Arts & Culture

Art talk concludes Asian American History Month

By
Contributing Writer
Monday, November 22, 2010

“Why are humans attracted to all things shiny? It evokes the warmth of sunlight,” said Pook Panyarachun ’10 about the appeal of using bright saffron colors in her sculptures.

Panyarachun, who was raised in Thailand, and Jenny Lee, a Boston University graduate of Chinese descent, talked about their artwork at “Art Worlds of the Asian American Diaspora,” the closing convocation of Brown’s Asian American History Month.

Lee began with a slideshow of photographs of her family and visit to China in 2007, during which she “internalized the culture.” She then showed images of her various artworks, many of which are strongly influenced by Asian art and topography.  

“Asian art is more stylized, and it pays a lot of attention to lines,” Lee told the audience, explaining that she finds herself unintentionally drawn to it. She also finds that there is a greater focus on angles and sharpness in Chinese art, whose use of tools and colors is different from other countries’.

A biology major in college, Lee incorporates science into her art in “Evolution and Growth,” which symbolizes the metamorphosis of friendships, but also features Chinese calligraphy and represents the close relationships Lee observed between women in China.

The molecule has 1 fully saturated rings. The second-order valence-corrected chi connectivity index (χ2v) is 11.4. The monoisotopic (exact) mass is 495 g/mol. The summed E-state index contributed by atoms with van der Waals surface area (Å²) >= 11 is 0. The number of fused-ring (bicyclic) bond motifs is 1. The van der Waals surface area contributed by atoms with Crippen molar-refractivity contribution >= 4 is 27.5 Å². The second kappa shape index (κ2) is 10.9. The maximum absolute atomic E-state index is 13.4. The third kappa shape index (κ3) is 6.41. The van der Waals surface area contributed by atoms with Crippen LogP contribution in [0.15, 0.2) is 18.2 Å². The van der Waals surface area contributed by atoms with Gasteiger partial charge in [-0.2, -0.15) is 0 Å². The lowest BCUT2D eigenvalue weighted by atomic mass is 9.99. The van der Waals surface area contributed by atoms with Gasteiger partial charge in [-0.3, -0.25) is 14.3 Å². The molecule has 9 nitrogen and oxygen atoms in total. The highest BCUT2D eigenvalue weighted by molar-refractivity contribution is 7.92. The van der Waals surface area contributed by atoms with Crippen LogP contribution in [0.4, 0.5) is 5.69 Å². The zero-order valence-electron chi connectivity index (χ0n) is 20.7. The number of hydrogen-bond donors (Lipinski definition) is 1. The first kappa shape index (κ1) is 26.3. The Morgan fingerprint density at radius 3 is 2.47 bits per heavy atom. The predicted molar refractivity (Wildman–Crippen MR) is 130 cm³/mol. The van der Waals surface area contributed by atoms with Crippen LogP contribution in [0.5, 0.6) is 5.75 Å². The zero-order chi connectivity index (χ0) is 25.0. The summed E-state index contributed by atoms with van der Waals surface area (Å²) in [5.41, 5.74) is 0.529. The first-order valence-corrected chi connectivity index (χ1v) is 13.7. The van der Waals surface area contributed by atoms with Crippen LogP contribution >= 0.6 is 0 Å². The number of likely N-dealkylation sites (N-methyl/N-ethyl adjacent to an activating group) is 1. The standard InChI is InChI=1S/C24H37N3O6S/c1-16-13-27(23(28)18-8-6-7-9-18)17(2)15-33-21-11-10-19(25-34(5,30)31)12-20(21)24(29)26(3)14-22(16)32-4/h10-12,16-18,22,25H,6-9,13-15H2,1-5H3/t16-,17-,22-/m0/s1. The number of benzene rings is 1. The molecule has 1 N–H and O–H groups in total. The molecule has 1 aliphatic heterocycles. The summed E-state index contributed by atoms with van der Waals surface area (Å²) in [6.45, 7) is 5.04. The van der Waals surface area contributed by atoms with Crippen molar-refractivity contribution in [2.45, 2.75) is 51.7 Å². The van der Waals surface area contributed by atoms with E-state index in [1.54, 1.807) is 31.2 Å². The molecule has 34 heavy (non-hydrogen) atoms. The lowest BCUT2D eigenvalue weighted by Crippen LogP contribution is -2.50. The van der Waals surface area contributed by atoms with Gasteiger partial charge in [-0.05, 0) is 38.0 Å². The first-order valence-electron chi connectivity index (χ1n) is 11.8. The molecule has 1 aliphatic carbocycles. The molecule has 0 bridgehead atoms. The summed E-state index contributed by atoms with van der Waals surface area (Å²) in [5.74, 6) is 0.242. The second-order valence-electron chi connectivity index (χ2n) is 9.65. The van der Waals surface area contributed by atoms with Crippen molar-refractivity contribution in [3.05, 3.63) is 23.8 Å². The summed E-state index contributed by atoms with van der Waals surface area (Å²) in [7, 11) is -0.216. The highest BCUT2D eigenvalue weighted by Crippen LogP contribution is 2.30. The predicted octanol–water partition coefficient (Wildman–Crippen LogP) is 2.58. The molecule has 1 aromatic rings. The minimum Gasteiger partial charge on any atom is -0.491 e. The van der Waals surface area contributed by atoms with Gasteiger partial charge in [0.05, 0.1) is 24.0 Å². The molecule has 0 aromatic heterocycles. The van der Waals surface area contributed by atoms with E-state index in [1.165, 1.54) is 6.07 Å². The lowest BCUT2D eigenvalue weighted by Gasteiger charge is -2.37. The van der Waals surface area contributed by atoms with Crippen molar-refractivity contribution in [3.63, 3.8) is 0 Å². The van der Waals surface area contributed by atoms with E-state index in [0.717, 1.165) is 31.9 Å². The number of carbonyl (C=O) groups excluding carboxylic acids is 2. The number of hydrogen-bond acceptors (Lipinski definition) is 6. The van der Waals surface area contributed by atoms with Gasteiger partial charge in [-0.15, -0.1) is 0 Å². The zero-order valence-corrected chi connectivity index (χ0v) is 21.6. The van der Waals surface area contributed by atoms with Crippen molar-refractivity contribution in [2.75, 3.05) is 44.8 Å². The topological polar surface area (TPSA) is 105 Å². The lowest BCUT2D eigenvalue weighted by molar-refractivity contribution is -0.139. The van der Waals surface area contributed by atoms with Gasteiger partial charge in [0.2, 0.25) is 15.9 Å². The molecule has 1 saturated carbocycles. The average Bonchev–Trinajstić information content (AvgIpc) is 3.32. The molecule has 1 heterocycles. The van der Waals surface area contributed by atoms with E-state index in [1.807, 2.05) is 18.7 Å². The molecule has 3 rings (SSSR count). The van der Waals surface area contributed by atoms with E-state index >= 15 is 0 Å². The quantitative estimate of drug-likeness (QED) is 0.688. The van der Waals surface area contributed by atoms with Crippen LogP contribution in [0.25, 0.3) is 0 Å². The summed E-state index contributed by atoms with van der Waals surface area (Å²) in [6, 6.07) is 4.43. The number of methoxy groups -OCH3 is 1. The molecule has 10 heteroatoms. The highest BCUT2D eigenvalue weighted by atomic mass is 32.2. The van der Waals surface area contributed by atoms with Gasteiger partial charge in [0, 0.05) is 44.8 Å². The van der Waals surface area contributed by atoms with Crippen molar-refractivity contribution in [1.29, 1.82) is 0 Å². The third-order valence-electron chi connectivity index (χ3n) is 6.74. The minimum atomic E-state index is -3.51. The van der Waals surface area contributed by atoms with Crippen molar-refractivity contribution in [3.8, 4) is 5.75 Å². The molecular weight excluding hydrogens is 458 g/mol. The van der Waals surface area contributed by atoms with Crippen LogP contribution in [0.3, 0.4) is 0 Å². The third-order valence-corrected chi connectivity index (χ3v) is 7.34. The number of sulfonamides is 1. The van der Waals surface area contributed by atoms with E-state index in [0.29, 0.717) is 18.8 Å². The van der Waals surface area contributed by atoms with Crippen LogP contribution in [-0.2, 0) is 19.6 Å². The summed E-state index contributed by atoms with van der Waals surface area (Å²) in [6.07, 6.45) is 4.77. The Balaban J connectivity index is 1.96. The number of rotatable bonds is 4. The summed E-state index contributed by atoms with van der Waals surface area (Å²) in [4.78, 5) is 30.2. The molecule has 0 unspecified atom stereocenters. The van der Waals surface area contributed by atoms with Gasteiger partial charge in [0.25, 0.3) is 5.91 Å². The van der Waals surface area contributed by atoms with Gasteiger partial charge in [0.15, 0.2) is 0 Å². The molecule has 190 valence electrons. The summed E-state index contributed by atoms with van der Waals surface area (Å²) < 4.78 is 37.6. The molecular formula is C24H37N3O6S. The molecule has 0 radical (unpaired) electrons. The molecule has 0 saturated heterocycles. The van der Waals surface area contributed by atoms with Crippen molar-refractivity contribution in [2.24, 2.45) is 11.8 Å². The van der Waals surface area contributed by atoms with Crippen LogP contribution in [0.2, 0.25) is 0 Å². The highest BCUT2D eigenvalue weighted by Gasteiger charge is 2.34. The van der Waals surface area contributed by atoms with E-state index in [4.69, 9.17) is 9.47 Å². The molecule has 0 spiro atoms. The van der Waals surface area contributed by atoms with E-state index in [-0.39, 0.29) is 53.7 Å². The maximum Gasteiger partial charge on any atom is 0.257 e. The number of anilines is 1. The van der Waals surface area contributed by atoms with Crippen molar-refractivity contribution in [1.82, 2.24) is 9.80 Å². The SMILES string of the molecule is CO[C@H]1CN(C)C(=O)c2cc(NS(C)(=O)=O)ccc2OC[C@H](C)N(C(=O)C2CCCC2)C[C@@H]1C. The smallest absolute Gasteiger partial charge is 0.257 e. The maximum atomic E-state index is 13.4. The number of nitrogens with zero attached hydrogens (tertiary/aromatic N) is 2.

Panyarachun then showed images from a collection of her saffron sculptures.

“It is a very yellow, organic color. Growing up in Thailand, I would see monks wearing saffron shawls, and it is a color that is ingrained in my mind. I associate it with home, ritual and Buddhism,” she said during her presentation.

She also described some of the other Thai influences in her work: the symbol of a gourd to represent prosperity in “Meditation Gourd” and the reference to the Buddhist concept of rowing across the river of human suffering to reach nirvana in “Boat,” located in the Leung Gallery.

“I grew up with (the Thai culture) so it’s something I think about on a daily basis,” said Panyarachun, who compared the process of creating artwork to meditation because of the devotion both activities require.

This event signaled the culmination of the 30th annual Asian American History Month and the 10th annual Southeast Asian Heritage Week.

“We thought it would be interesting to see how the Asian identity manifests itself in art,” said Chenelle Chin ’12, co-organizer of Asian American History Month. “Throughout the month, we explore issues that affect the Asian American community in different forms: art, music, theater … overall, it was a success.”

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